In-Flight Behaviour: Teaching Cli-fi Literature in First-Year Intro English Classes
What I Did and Why I Did It
by Professor Greg Garrard in Canada
I had taught a class about cli-fi novels to graduate students at Bath Spa University in the UK once before, but the 2014-15 academic year was my first opportunity to teach it to Canadian undergraduates at my new institution, the University of British Columbia in the Okanagan.
One of the biggest differences between the two systems is that British students typically take courses in two subjects in their first year, and then only their chosen subject thereafter, whereas UBC students pursue a liberal arts programme that requires them to take courses in a range of disciplines.
As a consequence, British lecturers pretty much teach students in their own subject only, whereas Canadian professors are frequently asked to teach ‘service’ courses to students who are majoring in other subjects.
My cli-fi course could have been calibrated to any level of the degree. I decided to make it into a first year intro course that would cater mainly to non-English majors for two reasons: first, I wanted this most crucial of topics to reach the largest possible number of students; and second, I wanted to use the course to demonstrate the value and significance of humanities-based approaches to a subject that is overwhelmingly discussed in terms of science, engineering and governmental politics. My choice of literary and other texts could, I hoped, enrich students’ knowledge and understanding of climate change, while teaching evaluations (TEQs) could provide a rudimentary sense of whether or not the objectives of the class had been achieved. However, students normally complete TEQs in a rapid, unconsidered fashion, and some research suggests such questionnaires really only measure the likeability of the teacher and the students’ estimate of their expected grade for the course (Clayson, Frost and Sheffet; Clayson and Sheffet), so I also included an essay prompt that implicitly asked for reflection on the value of the course: ‘”Literature has little to contribute to progressive climate politics.” Do you agree?’ Quotations from students below appear under their real names, are drawn verbatim from both TEQs and essays, and are used with permission. It is worth noting, though, that the addressee of these statements, qua pedagogical researcher, was also grading their essays, making them questionable as sources of reliable evaluation (Garrard "Problems and Prospects in Ecocritical Pedagogy" 236) The responses gathered by means of a learning-focused essay question suggested that formal assessment is underused as a means of obtaining more reasoned and thoughtful pedagogical reflections from students than TEQs.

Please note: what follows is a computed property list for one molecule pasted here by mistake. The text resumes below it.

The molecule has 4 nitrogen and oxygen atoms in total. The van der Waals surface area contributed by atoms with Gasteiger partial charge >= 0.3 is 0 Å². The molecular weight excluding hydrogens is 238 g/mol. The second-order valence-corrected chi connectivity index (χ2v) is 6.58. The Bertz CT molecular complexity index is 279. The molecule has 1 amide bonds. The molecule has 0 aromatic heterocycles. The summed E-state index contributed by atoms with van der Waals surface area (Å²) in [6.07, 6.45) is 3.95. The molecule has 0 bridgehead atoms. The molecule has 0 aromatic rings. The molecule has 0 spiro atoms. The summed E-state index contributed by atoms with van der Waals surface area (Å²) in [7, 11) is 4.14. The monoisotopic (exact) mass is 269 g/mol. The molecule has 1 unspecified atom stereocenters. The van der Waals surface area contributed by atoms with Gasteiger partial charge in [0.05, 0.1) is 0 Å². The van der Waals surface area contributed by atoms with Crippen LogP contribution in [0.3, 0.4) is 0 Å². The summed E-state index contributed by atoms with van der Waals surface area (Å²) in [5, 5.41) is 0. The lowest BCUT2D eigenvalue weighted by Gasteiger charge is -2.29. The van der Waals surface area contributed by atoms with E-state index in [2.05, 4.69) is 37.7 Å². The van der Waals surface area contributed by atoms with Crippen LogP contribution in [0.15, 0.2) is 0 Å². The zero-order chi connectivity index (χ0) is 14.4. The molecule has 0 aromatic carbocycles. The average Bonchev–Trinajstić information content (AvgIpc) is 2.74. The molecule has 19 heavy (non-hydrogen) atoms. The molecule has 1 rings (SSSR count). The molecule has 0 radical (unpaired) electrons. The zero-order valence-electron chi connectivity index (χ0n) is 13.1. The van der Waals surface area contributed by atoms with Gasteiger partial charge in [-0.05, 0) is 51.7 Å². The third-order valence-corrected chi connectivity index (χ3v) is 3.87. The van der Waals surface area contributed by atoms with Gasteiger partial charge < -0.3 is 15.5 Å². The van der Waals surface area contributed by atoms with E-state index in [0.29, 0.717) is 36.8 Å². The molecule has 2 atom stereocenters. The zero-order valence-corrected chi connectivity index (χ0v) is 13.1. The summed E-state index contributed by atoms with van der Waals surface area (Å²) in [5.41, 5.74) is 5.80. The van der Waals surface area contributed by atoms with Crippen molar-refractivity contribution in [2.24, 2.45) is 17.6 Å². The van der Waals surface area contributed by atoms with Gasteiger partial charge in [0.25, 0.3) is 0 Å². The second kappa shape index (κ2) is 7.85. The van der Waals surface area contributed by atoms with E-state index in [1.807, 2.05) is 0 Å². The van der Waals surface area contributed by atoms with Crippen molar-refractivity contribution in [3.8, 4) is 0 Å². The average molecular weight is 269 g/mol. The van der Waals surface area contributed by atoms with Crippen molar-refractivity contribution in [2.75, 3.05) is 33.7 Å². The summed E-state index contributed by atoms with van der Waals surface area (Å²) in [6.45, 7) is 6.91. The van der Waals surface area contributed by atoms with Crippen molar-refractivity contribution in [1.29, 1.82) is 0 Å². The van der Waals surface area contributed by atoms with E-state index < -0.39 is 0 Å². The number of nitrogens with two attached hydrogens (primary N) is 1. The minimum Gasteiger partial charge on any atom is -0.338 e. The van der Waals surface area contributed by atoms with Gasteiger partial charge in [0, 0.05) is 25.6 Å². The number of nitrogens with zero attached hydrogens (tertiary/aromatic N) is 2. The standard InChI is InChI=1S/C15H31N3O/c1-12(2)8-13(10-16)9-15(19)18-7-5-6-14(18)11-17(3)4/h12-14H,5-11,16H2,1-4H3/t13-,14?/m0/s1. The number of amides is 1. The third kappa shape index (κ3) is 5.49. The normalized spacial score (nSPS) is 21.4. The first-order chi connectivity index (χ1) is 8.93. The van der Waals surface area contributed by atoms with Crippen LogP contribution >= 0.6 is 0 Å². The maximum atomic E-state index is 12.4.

The 13-week course justified its ‘service’ designation by incorporating substantial elements of composition – another aspect of teaching that British lecturers seldom undertake, at least formally. The course texts included Al Gore’s An Inconvenient Truth; selected stories from Helen Simpson’s In-Flight Entertainment; Barbara Kingsolver’s Flight Behaviour (the title of which we perennially confused with Simpson’s, as in my chapter heading above); Steve Waters’s play The Contingency Plan; and a small number of critical essays and extracts by Kari Norgaard, Mike Hulme, Richard Kerridge, and so on. As a newcomer, I reluctantly accepted the widespread North American habit of over-assessing and micro-managing students’ learning, despite my concerns that such assessment regimes are not supported by pedagogical research (Gibbs).
The objectives of the course had to be strictly limited from the outset. The requirement to spend a minimum proportion of 35% on the writing component had to be borne in mind, even if the stated figure is impossible to measure and in any case never checked. Additional objectives included introduction of basic narratological terminology, and reflective analysis of the ways various disciplines characterise, or ‘frame’, climate change. The commitment to spend a decent amount of time on each literary text (Garrard "A Novel Idea: Slow Reading") meant that other attractive options relevant to the teaching of climate change fiction, notably Mitchell Thomashow’s suggestions for enhancing ‘biospheric perception’, could not be included. Nevertheless, Thomashow’s characterisation of the problem was a guiding insight throughout:
A fine paradox emerges. Global environmental change is too elusive to grasp, yet too profound to ignore. Not yet the province of concentrated public attention, it appears more subtly, through its images and metaphors. Not easily understood, it leaves its marks and trails nevertheless, in the form of local signs and global reflections. International networks of commerce and communication may hide the ecological origins of your daily life, but they bring images of the planet to bear on your every move, whether it’s the Netscape icon of a comet passing over the globe, or a Coca-Cola ad panning the world’s cultures for coke drinkers. (Thomashow 37)